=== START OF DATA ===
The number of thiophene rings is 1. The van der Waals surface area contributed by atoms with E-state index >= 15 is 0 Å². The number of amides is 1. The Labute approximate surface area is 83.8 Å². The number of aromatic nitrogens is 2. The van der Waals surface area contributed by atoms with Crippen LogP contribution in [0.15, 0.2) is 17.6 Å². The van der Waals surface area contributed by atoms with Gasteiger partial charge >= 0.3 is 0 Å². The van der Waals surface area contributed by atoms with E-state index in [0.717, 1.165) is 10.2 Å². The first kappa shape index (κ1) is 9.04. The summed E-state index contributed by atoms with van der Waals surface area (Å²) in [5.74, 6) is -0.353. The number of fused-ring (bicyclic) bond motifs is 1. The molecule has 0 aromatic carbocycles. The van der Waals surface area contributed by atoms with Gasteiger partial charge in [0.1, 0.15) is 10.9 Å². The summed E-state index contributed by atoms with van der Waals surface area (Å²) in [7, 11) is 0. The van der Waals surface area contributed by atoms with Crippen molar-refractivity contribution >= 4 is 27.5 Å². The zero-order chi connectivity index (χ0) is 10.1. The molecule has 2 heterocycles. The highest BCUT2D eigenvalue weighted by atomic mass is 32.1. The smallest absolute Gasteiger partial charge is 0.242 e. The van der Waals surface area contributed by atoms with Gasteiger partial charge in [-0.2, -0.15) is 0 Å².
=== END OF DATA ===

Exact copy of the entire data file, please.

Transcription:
The number of thiophene rings is 1. The van der Waals surface area contributed by atoms with E-state index >= 15 is 0 Å². The number of amides is 1. The Labute approximate surface area is 83.8 Å². The number of aromatic nitrogens is 2. The van der Waals surface area contributed by atoms with Crippen LogP contribution in [0.15, 0.2) is 17.6 Å². The van der Waals surface area contributed by atoms with Gasteiger partial charge >= 0.3 is 0 Å². The van der Waals surface area contributed by atoms with E-state index in [0.717, 1.165) is 10.2 Å². The first kappa shape index (κ1) is 9.04. The summed E-state index contributed by atoms with van der Waals surface area (Å²) in [5.74, 6) is -0.353. The number of fused-ring (bicyclic) bond motifs is 1. The molecule has 0 aromatic carbocycles. The van der Waals surface area contributed by atoms with Gasteiger partial charge in [0.1, 0.15) is 10.9 Å². The summed E-state index contributed by atoms with van der Waals surface area (Å²) in [7, 11) is 0. The van der Waals surface area contributed by atoms with Crippen molar-refractivity contribution >= 4 is 27.5 Å². The zero-order chi connectivity index (χ0) is 10.1. The molecule has 2 heterocycles. The highest BCUT2D eigenvalue weighted by atomic mass is 32.1. The smallest absolute Gasteiger partial charge is 0.242 e. The van der Waals surface area contributed by atoms with Gasteiger partial charge in [-0.2, -0.15) is 0 Å².